Croissant from Vienna
Nowadays, when you travel to France, there’s no petit-déjeuner that doesn’t include a hot and croustillante (crispy) croissant, but this popular pastry commonly attributed to the country that authored the foie gras and blue cheese is, actually, Viennese.
It was the year of 1683 and the Ottoman soldiers, under the command of the grand vizier Mustafá Pachá, had overcome, among others, the Hungarian army as part of their mission to convert Central Europe to Islam. Their next target was Vienna, the capital of the Holy Roman Empire, which despite several attempts had resisted the Turkish assaults.
The Moorish King
The Austrian emperor, Leopold I, fearing that this time the invaders would vanquish them, begged the Pope for help. He, in turn, summoned the Catholic European countries to a crusade in order to expel the Muslims. However, the French King refused to participate in that battle, and this gained him the disapproval of all the crusaders who nicknamed him “the Moorish King”.
The Turks, determined to achieve their conquest, planned a strategy that involved digging a tunnel under the Viennese walls and reaching the center of the city. In order not to be discovered, they would dig at night, advancing little by little towards their target. Nevertheless, their plan wasn’t flawless. The city’s bakers used to work after sunset, so as they were baking bread, they heard the scraping and tapping sounds of the tools their enemies were using to dig. Frightened, they alerted their kinsmen and the defenses hastily prepared for the attack.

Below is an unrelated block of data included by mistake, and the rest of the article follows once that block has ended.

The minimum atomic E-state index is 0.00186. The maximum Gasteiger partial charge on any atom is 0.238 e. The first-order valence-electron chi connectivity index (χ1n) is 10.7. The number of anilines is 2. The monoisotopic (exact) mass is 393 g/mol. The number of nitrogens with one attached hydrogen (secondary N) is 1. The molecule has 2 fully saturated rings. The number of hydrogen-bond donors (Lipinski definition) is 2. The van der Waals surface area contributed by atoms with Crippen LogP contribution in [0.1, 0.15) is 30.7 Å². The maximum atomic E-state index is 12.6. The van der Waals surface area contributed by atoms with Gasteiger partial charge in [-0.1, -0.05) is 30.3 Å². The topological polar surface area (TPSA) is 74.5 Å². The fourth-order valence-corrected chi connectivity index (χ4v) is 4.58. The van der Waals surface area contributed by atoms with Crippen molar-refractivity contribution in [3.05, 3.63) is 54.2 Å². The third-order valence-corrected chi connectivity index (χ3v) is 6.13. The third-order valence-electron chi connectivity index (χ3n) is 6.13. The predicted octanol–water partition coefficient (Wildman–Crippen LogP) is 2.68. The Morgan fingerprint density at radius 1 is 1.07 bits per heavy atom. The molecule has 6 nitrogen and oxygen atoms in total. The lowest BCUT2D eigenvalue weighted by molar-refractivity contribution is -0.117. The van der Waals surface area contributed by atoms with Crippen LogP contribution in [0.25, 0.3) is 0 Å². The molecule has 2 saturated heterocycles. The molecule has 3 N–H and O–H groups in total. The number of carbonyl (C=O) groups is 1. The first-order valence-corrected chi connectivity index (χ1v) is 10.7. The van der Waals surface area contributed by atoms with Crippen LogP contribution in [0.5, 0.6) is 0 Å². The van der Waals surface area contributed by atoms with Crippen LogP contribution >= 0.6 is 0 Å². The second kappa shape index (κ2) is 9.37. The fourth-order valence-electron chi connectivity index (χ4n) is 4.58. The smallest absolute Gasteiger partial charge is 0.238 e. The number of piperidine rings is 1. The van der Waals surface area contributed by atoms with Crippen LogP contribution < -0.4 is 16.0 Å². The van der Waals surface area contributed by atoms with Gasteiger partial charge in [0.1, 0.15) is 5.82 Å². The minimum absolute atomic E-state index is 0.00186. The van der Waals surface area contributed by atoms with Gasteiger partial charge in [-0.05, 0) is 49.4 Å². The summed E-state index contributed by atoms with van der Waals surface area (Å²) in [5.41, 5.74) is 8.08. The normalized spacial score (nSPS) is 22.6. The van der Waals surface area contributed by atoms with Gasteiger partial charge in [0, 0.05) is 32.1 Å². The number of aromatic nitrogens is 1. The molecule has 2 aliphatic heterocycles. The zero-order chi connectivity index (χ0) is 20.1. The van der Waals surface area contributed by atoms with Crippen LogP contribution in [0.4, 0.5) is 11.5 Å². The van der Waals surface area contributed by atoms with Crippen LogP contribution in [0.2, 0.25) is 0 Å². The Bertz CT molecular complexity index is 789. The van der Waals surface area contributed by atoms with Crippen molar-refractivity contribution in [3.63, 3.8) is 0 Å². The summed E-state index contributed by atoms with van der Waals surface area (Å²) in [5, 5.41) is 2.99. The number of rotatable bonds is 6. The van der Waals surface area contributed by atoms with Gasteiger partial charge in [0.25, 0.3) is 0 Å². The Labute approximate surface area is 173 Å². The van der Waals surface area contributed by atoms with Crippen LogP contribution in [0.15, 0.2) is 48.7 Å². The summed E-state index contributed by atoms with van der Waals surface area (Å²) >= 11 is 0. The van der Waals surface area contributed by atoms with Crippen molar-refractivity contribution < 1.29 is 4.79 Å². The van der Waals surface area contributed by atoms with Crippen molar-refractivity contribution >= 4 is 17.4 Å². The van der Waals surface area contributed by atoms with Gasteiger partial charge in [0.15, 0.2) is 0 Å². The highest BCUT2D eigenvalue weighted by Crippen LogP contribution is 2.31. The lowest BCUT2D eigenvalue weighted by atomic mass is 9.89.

It was thanks to the bakers that the Turks were finally forced to stop the siege and Vienna was saved.
The emperor, who was very thankful, rewarded the bakers with honors and privileges, including the right to bear a sword. At the same time, the victory was a reason to celebrate and that inspired the bakers to invent two varieties of pastries. The first one was called the “emperor”, and the other one, as a way to mock the invaders, was called the “croissant”, which means crescent moon, because it was shaped as the symbol used in the Turkish flag.
Croissants Authentic Recipe
In its origins, the croissant was prepared with milk dough, yeast, butter and flour, but in the XIXth century, when the Austrian officer August Zang opened a Viennese bakery shop in Paris, the croissant evolved…et voilà! It became the pastry we are familiar with and it acquired the buttery taste we deeply enjoy.
DINKtravelers has revealed the secret. Try a delicious croissant on your next trip to… Vienna!